Way back in the day when I first started writing for this publication, I basically asked that all of you (the readers) occasionally send me ideas for stories. Well this month I'm gonna fill one of those requests – What are your favorite redfish flies and why?
First and foremost, I most definitely have a list of favorite flies, but for the sake of this article I'm going to limit it to what I consider my three absolute favorites. But before I do, I will tell you the most important characteristic of each is that they all ride in “hook up” orientation when being presented to a fish.
Now this may not seem like that big of deal considering most flies tied for flats fishing, at least species that feed primarily on bottom – redfish, bonefish, and permit – are almost always designed to ride hook up. The trouble lies in the words, almost always.
You see, I have had fly rods designed as 7-weights that cast an 8-weight or even a 9-weight line better. And I’ve been in boats that were designed to pole quietly into the wind but were louder than hell. I think you get the point.
So the reason I am choosing the three flies below is that they are my go-to flies for at least 80-percent of my redfishing and I have caught numerous other flats and back-county species on them. What makes them so special is that not only are designed to ride hook up – they ALWAYS do. The reason for this is that each hook is bent and/or there is additional weight strategically placed within the fly to insure it always does.
When I set out to create my spoonfly, I had only one goal in mind. Create a smaller spoon than all those available, and one that was actually tied to a hook rather than just being glued to it.
What makes it special is that it is remarkably weedless and does not spin up light leaders when casting, as so many others on the market are prone to do.
Wapsi 1/4-inch Flexi-Cord
Size 2-1/0 bendable hook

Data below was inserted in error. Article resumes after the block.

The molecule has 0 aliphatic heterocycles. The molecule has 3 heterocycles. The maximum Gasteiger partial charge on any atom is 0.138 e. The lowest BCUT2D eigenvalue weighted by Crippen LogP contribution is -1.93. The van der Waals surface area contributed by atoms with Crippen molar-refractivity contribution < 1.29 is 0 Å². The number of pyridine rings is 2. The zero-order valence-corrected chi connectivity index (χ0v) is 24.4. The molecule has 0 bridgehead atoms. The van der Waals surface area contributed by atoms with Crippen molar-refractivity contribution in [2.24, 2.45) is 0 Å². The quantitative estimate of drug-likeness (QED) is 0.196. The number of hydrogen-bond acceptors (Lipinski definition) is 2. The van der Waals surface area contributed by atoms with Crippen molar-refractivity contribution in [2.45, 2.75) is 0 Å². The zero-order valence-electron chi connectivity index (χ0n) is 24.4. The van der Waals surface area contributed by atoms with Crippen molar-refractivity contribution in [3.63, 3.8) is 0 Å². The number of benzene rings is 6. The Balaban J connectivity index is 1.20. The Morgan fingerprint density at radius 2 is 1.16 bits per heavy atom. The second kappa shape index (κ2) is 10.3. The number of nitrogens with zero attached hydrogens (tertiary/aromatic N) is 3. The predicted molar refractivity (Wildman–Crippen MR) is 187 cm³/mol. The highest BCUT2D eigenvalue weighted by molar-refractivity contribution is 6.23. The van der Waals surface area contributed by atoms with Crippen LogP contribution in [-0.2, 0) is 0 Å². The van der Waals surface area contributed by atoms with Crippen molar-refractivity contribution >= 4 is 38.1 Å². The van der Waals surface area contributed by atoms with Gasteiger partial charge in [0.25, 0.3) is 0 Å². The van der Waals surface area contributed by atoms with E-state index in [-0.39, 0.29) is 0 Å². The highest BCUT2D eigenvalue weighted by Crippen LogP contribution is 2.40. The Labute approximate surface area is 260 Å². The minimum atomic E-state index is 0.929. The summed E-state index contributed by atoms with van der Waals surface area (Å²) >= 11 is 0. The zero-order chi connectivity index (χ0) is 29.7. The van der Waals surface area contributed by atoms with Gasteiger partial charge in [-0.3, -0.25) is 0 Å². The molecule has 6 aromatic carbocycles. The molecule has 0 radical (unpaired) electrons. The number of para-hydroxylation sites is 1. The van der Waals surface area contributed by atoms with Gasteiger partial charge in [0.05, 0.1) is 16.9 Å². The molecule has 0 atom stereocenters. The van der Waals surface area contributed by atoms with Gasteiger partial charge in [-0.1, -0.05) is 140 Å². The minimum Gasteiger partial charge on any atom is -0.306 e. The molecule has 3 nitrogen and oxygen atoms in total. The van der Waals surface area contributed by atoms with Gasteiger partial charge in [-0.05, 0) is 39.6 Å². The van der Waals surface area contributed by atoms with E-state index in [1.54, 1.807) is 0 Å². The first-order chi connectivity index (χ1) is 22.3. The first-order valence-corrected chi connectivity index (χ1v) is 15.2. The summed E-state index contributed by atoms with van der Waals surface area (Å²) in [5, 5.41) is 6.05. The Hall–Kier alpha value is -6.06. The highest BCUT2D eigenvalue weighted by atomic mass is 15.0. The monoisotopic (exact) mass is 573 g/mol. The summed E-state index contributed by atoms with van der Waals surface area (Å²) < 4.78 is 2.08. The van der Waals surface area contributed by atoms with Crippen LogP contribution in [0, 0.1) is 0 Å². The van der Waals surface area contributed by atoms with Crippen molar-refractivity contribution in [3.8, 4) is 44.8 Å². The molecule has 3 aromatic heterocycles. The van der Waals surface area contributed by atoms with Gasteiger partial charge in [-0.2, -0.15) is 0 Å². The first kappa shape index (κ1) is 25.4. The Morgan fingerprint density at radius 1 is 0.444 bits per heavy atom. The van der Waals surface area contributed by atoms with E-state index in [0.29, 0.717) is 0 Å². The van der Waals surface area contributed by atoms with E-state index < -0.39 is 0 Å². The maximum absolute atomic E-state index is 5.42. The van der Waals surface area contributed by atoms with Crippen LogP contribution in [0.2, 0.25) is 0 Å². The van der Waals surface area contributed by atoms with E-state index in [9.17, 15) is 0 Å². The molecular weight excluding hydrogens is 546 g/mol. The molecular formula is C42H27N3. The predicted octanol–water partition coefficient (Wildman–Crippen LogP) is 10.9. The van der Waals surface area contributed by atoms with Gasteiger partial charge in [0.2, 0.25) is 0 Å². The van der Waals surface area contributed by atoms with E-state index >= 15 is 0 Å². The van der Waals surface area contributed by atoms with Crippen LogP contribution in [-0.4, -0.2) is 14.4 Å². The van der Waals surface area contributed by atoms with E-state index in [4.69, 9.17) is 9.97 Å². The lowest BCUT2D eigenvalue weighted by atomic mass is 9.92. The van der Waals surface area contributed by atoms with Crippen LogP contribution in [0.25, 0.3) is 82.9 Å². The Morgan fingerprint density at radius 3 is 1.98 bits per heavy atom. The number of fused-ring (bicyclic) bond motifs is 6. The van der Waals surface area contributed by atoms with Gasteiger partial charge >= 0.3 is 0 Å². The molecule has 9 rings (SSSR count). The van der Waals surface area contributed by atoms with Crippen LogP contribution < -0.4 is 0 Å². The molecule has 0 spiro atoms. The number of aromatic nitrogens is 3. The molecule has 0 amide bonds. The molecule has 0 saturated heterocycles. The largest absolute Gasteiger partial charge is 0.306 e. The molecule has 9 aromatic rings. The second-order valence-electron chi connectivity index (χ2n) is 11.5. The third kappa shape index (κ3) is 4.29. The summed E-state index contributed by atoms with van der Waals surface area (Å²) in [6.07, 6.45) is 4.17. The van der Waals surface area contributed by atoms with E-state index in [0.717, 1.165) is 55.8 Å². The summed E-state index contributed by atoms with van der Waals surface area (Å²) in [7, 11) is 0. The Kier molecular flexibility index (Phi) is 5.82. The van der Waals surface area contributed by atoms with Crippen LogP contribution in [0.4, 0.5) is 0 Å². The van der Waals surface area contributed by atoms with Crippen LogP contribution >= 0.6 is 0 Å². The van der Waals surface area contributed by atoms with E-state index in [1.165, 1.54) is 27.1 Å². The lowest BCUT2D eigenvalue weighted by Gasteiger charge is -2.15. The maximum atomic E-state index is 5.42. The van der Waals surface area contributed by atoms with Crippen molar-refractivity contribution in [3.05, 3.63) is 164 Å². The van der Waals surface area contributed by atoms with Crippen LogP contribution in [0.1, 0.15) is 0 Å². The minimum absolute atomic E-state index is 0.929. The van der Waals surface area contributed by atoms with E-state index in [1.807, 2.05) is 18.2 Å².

18 pound Knot 2 Kinky titanium wire for weed guard
Sommerlatte’s Shrimp Slider
Now for my favorite redfish fly of all time, the Shrimp Slider. You want to talk about the accident of all accidents in the world of fly tying. By the way – I have been called a mad scientist when I sit down at the vise and, call me crazy, but I find it flattering. And, in my mind, especially when the jar of rye is nearby, I find it to be true. This fly is a prime example of my insanity at the vise.
So I mentioned my spoonfly above, this one quite accidently morphed out of an attempt to create a soft spoonfly made of yarn and ended up becoming the Shrimp Slider. Yep, you heard right, a spoonfly made of yarn. Talk about an accident at the vise. LOL.
Anyway, what makes this thing so damned great is that it is remarkably weedless with no weedguard, and it has an incredible action that cannot be described.
Rug Yarn (Aunt Lydia’s if you can still find it)
Extra Select Craft Fur
Sommerlatte's Flats Critter
Now the Flats Critter is interesting in that it was created strictly because I had a fresh package of experimental materials from EP Flies and the weather was horrible. The secret ingredients to cook this one up was the EP Flies Wooly Critter brush and a jar of rye.
I was looking for a small, unassuming, soft-landing pattern that would ride hook up, that I could fish equally well both shallow or deep. I could not have been more pleased.
EP Flies Wooly Critter Brush
Size 2-1/0 Bendable Hook
Bead-chain or lead dumbbell eyes
Now before I leave the keyboard I want to remind you that each of these flies requires a bend in the hook. In the past I always used a Mustad 34007 stainless wire hook. I have a huge stash of these but you might have a hard time finding them. The Mustad 3407 is often a suitable replacement as are many other hooks. I have had decent luck bending Gamakatsu SL12s and a few others. My best advice is to avoid forged hooks, if you can.Hope I’ve given you something to put to good use, and also hope you get to give a few fish a toothache!